Inside the Dutty Pool: Rumba and War

I have a friend whose father collects and sells records. As in, vinyl. This he does by mail, as an auction. No internet, no phone calls, no email. It’s not a good living, but it’s an interesting one, and occasionally through family connections I end up hearing some lovely tunes. This month, it was a gorgeous track by Orchestre Lipua Lipua called “Fuga Fuga.”

It’s Rumba, which is a Congolese music style influenced by Afro-Cuban music – apparently through the arrival in the region of a series of Afro-cuban Son records called “the G.V. Series” put out by the branch of EMI called “H.M.V.” (“his master’s voice” – ouch)


Those sounds led to a guitar-heavy, polyrhythmic style of Congolese Rumba, which is how many people identify this 1970s track, again from Orchestre Lipua Lipua and called “Fuga Fuga.” It’s on YouTube here:


and for sale on iTunes, however, the iTunes album appears to be licensed to Sonodisc, and I wonder if any of the royalties go to the musicians? Well, I read Alistair M. Johnston’s fascinating history of Sonodisc, fwiw:

“The attitude of the label was very much like that seen in the “Colonie Belge” genre of Congolese paintings which showed the superior whites treating the Africans like wayward children, humiliating and punishing them… This brutal attitude even permeates the music where the 360 series was concerned. A fragile and rare treasure of the world’s music was bungled, mishandled and tossed off by the French publishers. Clearly they didn’t give un crotte.”

“According to Franco biographer Graeme Ewens, who told me the story, a friend of his found some Franco 45s on a barrow in a London street market and bought them all. He made a cassette of the tunes and sent it to Ewens who in turn copied the cassette and forwarded it to Franco’s manager. Next thing he knew it appeared as a Sono CD (in the same sequence) with no explanation. It’s a great album and I am glad it is in print, but it bothers me that no one made the effort to a) find the original tapes, or b) borrow the actual 45s in order to re-record and de-click them, and c) acknowledge the source, let alone d) provide some context for the listener.”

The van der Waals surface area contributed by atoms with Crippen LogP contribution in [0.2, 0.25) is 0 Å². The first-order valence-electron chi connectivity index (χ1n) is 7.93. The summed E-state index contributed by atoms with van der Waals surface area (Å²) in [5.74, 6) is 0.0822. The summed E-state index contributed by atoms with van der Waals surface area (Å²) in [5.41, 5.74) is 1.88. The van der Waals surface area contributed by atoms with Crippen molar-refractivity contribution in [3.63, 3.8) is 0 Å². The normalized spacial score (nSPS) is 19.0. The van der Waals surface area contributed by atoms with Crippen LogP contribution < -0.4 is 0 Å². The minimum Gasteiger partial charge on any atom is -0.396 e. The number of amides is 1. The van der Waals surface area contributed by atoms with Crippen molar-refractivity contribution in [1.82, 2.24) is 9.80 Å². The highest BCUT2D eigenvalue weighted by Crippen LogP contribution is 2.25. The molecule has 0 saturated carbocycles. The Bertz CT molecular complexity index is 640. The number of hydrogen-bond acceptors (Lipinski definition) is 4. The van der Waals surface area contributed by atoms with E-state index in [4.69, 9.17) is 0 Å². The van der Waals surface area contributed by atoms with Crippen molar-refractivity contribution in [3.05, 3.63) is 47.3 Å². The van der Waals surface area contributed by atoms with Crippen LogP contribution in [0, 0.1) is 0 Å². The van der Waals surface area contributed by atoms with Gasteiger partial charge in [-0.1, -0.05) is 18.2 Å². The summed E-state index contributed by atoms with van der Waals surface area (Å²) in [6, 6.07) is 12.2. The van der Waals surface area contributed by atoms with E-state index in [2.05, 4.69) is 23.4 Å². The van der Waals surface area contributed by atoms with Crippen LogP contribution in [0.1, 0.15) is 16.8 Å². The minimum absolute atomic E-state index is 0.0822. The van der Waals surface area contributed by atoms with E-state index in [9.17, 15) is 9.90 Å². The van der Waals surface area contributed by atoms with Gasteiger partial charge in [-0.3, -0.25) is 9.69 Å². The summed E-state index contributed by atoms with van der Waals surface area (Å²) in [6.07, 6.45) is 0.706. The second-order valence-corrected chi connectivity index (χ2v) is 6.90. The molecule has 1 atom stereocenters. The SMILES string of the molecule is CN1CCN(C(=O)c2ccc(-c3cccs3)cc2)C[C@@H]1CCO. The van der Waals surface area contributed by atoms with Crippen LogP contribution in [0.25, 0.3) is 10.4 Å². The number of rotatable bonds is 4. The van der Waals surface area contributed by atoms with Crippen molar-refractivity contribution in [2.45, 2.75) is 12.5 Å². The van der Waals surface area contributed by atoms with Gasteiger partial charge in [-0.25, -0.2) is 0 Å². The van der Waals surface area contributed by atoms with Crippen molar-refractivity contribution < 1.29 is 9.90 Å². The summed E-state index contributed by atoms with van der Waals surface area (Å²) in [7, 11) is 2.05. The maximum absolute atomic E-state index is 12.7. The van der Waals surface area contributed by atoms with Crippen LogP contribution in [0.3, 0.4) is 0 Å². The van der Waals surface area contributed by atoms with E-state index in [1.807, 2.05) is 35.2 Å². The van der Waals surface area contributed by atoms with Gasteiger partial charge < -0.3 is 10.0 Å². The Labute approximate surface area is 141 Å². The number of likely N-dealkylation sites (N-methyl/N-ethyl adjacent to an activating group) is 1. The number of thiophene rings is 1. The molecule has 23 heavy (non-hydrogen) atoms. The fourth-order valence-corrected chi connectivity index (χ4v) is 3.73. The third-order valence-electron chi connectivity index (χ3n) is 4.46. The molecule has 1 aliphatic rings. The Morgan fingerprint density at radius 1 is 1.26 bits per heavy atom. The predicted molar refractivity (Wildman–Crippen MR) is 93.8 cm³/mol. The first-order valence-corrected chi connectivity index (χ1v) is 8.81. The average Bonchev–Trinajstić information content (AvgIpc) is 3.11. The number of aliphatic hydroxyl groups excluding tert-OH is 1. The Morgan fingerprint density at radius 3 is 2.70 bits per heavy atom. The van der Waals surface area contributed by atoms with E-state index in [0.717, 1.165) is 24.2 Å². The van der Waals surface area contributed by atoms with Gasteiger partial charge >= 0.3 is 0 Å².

“However, this was the Sono attitude: they assumed Africans would not complain and white fans are only too grateful to hear this music at all. ”

I, a white fan, am indeed grateful to hear this track, and to pay respect to some wonderful musicians whose names I am trying to track down – interestingly YouTube comments provide some windows: perhaps the lineup for this tune is the same as this one: “Mombasa Vata dit ” le professeur”, Tedia, Kilola, Tonele, Mbudi Malanda, Samara, ” Johnny ” Pindu (le ” PI” du trio ” Mayopi ” ), Nono Nkuka, Médard Mbanza, Benazo, Nzeza, l Mongo Ley, “Aspro” Lusuama and the great Pepe Kalle.”

One of the most intense aspects of YouTube posts of old music is the way people pull together around shared experiences. The comments on many of these tracks evoke some incredible windows into history:

“Those of you who were in Gulu High School or lived around Mican, Katoli, Kasubi by this time you must know the guy called “Orach Opii Pa Lwak” he used to host discos in his court yard not far away from GHS.”

“These songs remind me so many things… Ohh memories…. the day was a Sunday around February 1977. I was in P.3 but old enough to understand. Amini’s soldiers surrounded Mbarara Police Barracks, all police men were gathered in a nearby play ground. All men who were of Acholi & Langi tribe were taken away and that was the last time they were seen. My Dad was a Police man but coming from Bushenyi, his name was not read. This occurred in every dist. of Ug. Did your Dad survive.? OH ..memories”



There’s nothing more to say: music, beauty, skill, global influences, colonial extraction, the horrors of war and the pleasures of childhood memories, evoked here as it so often is, by music.